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EA defeats ex-Rutgers QB over video game image

Electronic Arts Inc. on Friday won the dismissal of a lawsuit by a former star Rutgers University quarterback accusing it of using his image in its NCAA Football video game without permission.

U.S. District Judge Freda Wolfson in Trenton, New Jersey, said Electronic Arts' right to free expression under the First Amendment outweighs the plaintiff Ryan Hart's right to control how his name and likeness are used. Mr. Hart played for Rutgers from 2002 to 2005.

Ms. Wolfson's decision appears at odds with a February 2010 ruling by a California federal judge that allowed a similar case by former Arizona State University and University of Nebraska quarterback Samuel Keller to proceed. Electronic Arts is appealing that ruling.

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While many college athletes receive scholarships, the National Collegiate Athletic Association has strict rules prohibiting them from sharing in the many millions of dollars that their schools receive from television and licensing deals.

In her 67-page ruling, Ms. Wolfson said the virtual quarterback in the NCAA Football game "bears resemblance to Hart and was designed with Hart's physical attributes, sports statistics, and biographical information in mind."

But she said a user could transform that virtual player by altering physical characteristics such as height, weight, hair, body and complexion, or by controlling his throwing distance and accuracy, and even changing his team.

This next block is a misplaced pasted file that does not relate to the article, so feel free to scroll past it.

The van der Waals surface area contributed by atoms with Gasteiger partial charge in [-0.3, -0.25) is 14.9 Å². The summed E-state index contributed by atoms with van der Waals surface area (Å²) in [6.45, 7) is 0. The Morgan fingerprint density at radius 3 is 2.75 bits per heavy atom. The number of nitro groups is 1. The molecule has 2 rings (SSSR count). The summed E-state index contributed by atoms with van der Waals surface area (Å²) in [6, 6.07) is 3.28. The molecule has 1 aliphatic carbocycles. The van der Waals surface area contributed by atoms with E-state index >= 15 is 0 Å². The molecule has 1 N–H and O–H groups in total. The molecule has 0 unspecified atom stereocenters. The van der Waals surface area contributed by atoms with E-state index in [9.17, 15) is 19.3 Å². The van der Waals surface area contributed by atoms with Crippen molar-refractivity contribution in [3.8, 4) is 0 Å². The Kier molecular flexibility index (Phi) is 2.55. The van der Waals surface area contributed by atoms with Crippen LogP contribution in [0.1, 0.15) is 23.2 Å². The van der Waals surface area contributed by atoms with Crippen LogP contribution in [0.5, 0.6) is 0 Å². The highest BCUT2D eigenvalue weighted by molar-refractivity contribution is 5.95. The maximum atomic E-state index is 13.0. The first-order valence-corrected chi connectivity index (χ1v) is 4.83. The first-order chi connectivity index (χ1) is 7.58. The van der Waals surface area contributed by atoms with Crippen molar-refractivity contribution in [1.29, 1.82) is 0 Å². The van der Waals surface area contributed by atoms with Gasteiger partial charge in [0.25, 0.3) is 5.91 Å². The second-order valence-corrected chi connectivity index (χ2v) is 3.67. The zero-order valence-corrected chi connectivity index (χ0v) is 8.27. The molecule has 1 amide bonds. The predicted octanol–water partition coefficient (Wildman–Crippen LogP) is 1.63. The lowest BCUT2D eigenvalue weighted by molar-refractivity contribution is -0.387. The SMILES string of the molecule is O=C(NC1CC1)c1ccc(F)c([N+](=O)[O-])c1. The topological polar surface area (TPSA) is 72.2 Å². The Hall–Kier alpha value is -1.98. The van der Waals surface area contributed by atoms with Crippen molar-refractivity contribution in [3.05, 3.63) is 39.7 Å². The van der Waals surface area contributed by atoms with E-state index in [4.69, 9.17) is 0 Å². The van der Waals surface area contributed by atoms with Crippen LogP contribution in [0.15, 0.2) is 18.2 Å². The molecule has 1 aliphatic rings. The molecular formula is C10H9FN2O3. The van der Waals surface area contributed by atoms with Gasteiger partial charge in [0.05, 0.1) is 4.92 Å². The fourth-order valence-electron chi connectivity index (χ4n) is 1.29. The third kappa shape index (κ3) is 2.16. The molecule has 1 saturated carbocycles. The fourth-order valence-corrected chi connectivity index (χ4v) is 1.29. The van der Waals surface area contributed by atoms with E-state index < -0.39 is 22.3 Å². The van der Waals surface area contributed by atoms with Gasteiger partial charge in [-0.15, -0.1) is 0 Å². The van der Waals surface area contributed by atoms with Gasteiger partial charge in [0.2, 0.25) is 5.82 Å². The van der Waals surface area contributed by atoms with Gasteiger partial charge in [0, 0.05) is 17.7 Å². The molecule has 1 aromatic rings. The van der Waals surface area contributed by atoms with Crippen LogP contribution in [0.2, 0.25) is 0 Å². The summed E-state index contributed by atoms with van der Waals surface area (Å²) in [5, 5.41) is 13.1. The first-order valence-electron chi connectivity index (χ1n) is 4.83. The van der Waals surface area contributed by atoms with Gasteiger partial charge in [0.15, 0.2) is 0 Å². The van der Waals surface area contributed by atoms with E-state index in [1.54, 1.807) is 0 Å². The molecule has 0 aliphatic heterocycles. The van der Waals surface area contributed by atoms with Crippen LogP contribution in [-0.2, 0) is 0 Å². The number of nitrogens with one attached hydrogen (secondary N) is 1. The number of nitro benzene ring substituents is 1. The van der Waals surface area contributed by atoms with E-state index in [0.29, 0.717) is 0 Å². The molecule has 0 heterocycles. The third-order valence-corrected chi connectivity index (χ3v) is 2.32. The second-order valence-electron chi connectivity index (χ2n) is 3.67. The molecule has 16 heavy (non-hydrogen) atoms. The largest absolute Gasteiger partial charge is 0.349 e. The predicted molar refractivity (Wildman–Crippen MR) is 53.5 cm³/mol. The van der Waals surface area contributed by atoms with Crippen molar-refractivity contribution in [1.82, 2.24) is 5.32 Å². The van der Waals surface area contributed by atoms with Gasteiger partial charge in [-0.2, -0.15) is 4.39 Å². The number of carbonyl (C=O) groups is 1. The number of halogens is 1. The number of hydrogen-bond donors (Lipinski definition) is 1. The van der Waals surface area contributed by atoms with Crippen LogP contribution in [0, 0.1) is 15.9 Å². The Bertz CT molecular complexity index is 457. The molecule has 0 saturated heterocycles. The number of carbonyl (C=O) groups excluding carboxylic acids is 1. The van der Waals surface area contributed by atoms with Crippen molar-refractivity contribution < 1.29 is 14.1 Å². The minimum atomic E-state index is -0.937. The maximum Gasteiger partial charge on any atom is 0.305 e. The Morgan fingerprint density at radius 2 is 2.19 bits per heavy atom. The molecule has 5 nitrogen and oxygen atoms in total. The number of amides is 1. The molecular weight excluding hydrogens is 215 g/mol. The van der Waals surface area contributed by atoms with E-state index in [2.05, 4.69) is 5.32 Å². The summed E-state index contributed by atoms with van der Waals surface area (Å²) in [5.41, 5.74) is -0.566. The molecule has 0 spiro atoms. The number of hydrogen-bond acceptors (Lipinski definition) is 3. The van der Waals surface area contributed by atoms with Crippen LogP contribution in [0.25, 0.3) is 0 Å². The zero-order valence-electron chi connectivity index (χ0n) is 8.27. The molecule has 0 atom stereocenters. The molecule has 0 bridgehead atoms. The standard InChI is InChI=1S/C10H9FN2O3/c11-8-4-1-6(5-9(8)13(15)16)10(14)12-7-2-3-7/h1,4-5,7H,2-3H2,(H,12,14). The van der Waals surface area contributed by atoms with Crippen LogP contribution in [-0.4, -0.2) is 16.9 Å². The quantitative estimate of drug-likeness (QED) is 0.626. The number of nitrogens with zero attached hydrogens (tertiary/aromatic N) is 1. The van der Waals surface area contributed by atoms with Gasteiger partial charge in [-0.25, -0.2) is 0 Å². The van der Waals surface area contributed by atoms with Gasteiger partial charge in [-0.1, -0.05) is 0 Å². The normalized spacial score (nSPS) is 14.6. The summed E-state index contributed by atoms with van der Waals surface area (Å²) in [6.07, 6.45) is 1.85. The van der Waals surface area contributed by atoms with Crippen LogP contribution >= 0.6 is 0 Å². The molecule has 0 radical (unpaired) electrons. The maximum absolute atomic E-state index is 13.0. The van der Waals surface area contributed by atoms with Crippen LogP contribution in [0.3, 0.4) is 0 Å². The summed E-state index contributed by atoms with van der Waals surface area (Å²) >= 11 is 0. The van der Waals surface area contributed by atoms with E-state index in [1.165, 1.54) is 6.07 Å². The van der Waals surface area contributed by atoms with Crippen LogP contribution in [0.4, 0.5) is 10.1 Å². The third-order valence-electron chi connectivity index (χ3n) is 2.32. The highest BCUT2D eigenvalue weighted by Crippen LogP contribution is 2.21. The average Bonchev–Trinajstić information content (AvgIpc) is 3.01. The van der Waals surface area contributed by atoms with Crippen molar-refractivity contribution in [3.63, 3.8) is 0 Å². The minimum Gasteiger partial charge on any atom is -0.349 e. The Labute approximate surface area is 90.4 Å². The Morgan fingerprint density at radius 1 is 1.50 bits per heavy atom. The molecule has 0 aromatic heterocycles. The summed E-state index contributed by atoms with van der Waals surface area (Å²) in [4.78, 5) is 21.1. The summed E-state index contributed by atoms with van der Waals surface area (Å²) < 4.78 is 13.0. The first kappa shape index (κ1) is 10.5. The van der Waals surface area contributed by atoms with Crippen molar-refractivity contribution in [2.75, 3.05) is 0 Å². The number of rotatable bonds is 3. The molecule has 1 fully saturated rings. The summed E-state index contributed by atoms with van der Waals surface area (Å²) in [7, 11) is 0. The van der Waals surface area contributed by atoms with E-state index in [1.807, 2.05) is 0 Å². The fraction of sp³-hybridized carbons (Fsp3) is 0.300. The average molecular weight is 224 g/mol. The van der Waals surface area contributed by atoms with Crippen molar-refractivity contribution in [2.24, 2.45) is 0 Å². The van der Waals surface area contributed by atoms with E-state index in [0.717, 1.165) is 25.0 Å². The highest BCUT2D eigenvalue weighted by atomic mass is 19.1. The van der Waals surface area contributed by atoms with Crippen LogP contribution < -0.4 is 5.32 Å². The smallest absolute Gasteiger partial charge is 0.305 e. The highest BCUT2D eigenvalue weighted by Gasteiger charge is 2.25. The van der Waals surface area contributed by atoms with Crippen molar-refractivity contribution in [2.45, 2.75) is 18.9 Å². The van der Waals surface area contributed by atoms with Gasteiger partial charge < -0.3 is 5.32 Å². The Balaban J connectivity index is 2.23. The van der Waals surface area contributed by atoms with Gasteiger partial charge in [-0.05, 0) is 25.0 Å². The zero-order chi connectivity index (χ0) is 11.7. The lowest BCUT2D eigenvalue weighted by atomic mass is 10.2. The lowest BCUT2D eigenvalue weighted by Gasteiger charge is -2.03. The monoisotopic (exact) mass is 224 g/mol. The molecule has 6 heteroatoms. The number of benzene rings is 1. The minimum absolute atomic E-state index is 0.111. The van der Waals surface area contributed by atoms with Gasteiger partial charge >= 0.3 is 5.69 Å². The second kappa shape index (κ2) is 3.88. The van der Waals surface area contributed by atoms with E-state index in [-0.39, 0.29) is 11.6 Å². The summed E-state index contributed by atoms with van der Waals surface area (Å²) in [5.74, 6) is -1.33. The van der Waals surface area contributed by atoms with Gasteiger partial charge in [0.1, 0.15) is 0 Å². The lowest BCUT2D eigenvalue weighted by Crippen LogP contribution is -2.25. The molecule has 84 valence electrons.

"The image serves as an art-imitating-life starting point for the game playing experience," and can be transformed to a degree where Hart's claims should be rejected, she wrote.

Mr. Hart's lawyer Tim McIlwain called the decision "a major disappointment." He said his client now works in the life insurance industry and is appealing.

"Electronic Arts engaged in the absolute taking of my client's persona," McIlwain said in an interview. "Millions of dollars are being made, and he's not getting his part of that pot. How is this allowed to happen?"

Elizabeth McNamara, a lawyer for Electronic Arts, said the Redwood City, California-based company is pleased with the decision, which "validates Electronic Arts' rights to create and publish its expressive works."

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The lawsuit had sought class-action status.

Ms. Wolfson said her ruling took into account "the plight of college players," who are being barred under NCAA bylaws from entering licensing and other commercial agreements during their playing years.

In the Keller case, the judge found that the plaintiff had in the NCAA Football game been "represented as what he was," and that his depiction was far from the "transmogrification" that might entitle Electronic Arts to protection.

Electronic Arts reported net revenue of $3.59-billion in its fiscal year ended March 31. On Thursday, retail research firm NPD said the company's "NCAA Football 12" was the second best-selling video game in the United States in August.

In afternoon trading, Electronic Arts shares fell 90 cents, or 4.1 per cent, to $21.18 on the Nasdaq. Major U.S. stock indexes were down about 3 per cent.

The case is Hart v. Electronic Arts Inc. et al, U.S. District Court, District of New Jersey, No. 09-05990.

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